‘Rust’ Armorer Found Guilty of Involuntary Manslaughter in Criminal Shooting Case

Rust armorer Hannah Gutierrez-Reed has been found guilty of involuntary manslaughter over the accidental shooting death of cinematographer Halyna Hutchins.

But in a split verdict Wednesday, a 12-member jury in Santa Fe declined to convict her on evidence tampering charges. Jurors returned the decision after less than three hours of deliberating.

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The 26-year-old Arizona woman faces up to 18 months in prison for her role in the death of Hutchins. She was remanded into custody after the verdict was read.

The shooting occurred Oct. 21, 2021, when an old-fashioned revolver being handled by Alec Baldwin went off while he was practicing drawing the prop firearm. Prior to that, assistant director David Halls handed Baldwin the weapon and said that it did not contain live ammunition, but it discharged in the direction of Hutchins, who was killed, and director Joel Souza, who was injured. Five live rounds mixed in with dummy rounds were found on set following the shooting. It remains unknown how the live rounds ended up on the set.

During the trial, prosecutors stressed that Gutierrez-Reed, who has maintained that she believed she loaded Baldwin’s gun with “dummy” rounds,” was careless in handling firearms and ammunition on the set of the low-budget Western.

The defense, meanwhile, revolved around arguments that Gutierrez-Reed was the scapegoat for larger safety issues on set that she could not control. Jason Bowles, representing the armorer, faulted Baldwin, who was one of more than a dozen producers on the film, among others.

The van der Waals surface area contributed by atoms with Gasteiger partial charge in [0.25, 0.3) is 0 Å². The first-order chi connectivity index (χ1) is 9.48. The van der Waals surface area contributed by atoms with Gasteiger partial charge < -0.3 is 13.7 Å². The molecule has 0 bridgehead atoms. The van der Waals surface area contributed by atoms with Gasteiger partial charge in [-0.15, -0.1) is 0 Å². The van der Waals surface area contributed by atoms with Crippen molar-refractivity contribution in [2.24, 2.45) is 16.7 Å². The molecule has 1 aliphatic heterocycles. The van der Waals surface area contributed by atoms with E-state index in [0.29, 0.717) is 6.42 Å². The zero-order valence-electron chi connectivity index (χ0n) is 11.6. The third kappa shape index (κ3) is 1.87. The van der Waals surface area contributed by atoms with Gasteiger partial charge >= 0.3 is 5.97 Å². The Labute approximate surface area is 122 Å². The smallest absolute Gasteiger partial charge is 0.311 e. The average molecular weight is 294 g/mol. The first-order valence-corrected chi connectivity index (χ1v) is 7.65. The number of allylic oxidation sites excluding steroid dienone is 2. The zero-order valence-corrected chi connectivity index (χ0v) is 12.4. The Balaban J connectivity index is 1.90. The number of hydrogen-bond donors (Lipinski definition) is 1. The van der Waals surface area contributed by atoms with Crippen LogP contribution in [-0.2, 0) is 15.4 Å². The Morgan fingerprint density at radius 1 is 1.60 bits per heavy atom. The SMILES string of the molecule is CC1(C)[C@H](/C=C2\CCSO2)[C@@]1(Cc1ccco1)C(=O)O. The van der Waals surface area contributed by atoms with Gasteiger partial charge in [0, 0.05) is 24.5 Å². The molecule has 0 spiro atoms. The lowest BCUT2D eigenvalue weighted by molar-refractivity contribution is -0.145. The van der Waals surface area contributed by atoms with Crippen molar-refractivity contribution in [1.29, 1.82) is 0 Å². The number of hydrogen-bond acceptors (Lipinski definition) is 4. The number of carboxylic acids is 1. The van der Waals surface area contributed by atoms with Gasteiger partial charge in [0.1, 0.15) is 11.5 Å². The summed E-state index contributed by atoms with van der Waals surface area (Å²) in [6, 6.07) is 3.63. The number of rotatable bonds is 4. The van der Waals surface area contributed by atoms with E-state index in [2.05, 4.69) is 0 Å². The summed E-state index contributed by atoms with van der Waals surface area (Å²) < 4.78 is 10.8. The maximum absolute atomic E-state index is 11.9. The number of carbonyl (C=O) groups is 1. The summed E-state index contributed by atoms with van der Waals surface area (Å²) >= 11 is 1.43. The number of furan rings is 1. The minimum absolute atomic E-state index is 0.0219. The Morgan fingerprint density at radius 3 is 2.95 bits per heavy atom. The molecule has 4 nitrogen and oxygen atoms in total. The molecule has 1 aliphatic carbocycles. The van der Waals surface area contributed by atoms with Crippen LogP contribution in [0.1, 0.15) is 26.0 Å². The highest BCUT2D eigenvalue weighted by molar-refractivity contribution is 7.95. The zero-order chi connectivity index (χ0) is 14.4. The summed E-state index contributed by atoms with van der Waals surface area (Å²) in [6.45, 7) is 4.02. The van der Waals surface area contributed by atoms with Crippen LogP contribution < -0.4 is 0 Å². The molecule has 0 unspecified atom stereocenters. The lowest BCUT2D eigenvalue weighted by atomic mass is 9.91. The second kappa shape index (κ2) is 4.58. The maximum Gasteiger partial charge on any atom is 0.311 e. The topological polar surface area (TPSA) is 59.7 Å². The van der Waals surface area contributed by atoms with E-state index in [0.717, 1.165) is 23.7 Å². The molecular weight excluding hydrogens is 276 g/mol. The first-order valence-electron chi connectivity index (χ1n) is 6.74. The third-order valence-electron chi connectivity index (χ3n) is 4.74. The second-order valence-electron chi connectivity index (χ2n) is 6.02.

In January, Baldwin was recharged with involuntary manslaughter after the criminal case against him was dropped to reinvestigate whether the firearm he was holding could have fired without a pull of the trigger. He is set to go to trial in July and has pleaded not guilty. He faces 18 months in prison if convicted.

On how Gutierrez-Reed’s conviction may impact Baldwin’s trial, Los Angeles attorney Tre Lovell said that the actor can “use this to his advantage.”

“A jury has found someone responsible for the death of Hutchins, and thus the pressure to convict is less,” he explained. “Second, this doesn’t affect his argument that, as an actor, he had no duty regarding set safety, which includes determining whether or not the gun was loaded. Halls, Gutierrez and the production team all stand before him in the line of criminality.”

Testimony from Halls, who testified in Gutierrez-Reed’s trial, will likely be used against Baldwin in his trial, said attorney Miguel Custodio. He added, “Baldwin has vehemently said that he was handed the gun by Halls, while Halls told the court Gutierrez-Reed handed Baldwin the gun. This is particularly damning because it would show that Baldwin flat out lied to police and to the public about who gave him the gun.”

Lovell stressed that the verdict “should be a wake-up call for producers of low-budget, independent movies” that they should not cut corners on set safety.

Notably, no producer outside of Baldwin was charged over the accidental shooting. Last year, producers settled a citation from a New Mexico safety agency for numerous violations of safety protocols on the set of the low-budget western for a reduced penalty of $100,000. It found that the movie’s producers knew that firearm safety procedures weren’t being followed on set and demonstrated a “plain indifference” to the welfare of cast and crew by failing to train crew on how to properly handle firearms and introducing live ammunition onto the set, among other things.

The movie, which halted filming after Hutchins’ death, was completed last year in Montana.

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